Conflict of interest statement: No conflicts declared.
Research Review: A new perspective on attention-deficit/hyperactivity disorder: emotion dysregulation and trait models
Article first published online: 5 JUN 2009
© 2009 The Author. Journal compilation © 2009 Association for Child and Adolescent Mental Health
Journal of Child Psychology and Psychiatry
Volume 50, Issue 9, pages 1042–1051, September 2009
How to Cite
Martel, M. M. (2009), Research Review: A new perspective on attention-deficit/hyperactivity disorder: emotion dysregulation and trait models. Journal of Child Psychology and Psychiatry, 50: 1042–1051. doi: 10.1111/j.1469-7610.2009.02105.x
- Issue published online: 24 AUG 2009
- Article first published online: 5 JUN 2009
- Manuscript accepted 25 February 2009
- emotion regulation;
- disruptive behavior;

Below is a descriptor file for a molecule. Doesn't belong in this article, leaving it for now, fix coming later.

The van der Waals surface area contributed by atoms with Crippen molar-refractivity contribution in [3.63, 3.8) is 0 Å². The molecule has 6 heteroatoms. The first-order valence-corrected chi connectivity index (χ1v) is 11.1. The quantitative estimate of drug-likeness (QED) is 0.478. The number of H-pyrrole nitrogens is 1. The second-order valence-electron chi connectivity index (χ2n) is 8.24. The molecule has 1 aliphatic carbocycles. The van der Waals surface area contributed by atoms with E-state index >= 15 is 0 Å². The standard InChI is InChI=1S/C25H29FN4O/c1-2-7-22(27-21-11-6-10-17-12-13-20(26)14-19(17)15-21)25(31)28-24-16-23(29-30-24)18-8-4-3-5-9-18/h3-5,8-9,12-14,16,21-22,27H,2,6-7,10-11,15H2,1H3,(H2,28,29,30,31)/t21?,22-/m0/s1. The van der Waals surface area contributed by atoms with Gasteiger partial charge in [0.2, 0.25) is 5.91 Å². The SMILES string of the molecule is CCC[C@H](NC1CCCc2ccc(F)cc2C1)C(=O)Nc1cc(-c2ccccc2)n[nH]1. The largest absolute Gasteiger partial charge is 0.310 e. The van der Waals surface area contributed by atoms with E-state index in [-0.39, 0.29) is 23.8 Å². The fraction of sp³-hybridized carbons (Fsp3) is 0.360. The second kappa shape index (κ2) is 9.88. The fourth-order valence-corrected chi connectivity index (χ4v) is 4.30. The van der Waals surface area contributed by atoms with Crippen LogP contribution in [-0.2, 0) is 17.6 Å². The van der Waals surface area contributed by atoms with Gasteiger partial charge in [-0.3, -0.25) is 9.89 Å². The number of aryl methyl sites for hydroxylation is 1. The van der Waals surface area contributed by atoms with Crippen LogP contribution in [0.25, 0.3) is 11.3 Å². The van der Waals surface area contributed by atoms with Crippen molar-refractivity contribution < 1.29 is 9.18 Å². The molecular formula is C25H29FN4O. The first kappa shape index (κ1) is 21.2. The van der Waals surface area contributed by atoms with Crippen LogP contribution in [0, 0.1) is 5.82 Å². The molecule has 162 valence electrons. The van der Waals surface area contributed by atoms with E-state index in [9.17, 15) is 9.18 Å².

Attention-deficit/hyperactivity disorder (ADHD) is a common example of developmental psychopathology that might be able to be better understood by taking an emotion regulation perspective. As discussed herein, emotion regulation is understood to consist of two component processes, emotion (e.g., positive and negative emotionality) and regulation (e.g., effortful and reactive forms of control), which interact with one another at the behavioral level. Review of work to date suggests that the heterogeneous behavioral category of ADHD may encompass two distinct kinds of inputs: inattentive ADHD symptoms may be primarily associated with breakdowns in the regulation side, whereas hyperactivity-impulsive ADHD symptoms may be associated with breakdowns in the emotionality side. It is argued that breakdowns in control may be a signature for ADHD specifically, while increased negative emotionality may serve as non-specific risk factors for disruptive behavior disorders, explaining their comorbidity. Increased understanding of the interrelations and interactions of component emotion regulation processes may elucidate developmental, sex, and neural mechanisms of ADHD and associated comorbid disruptive disorders.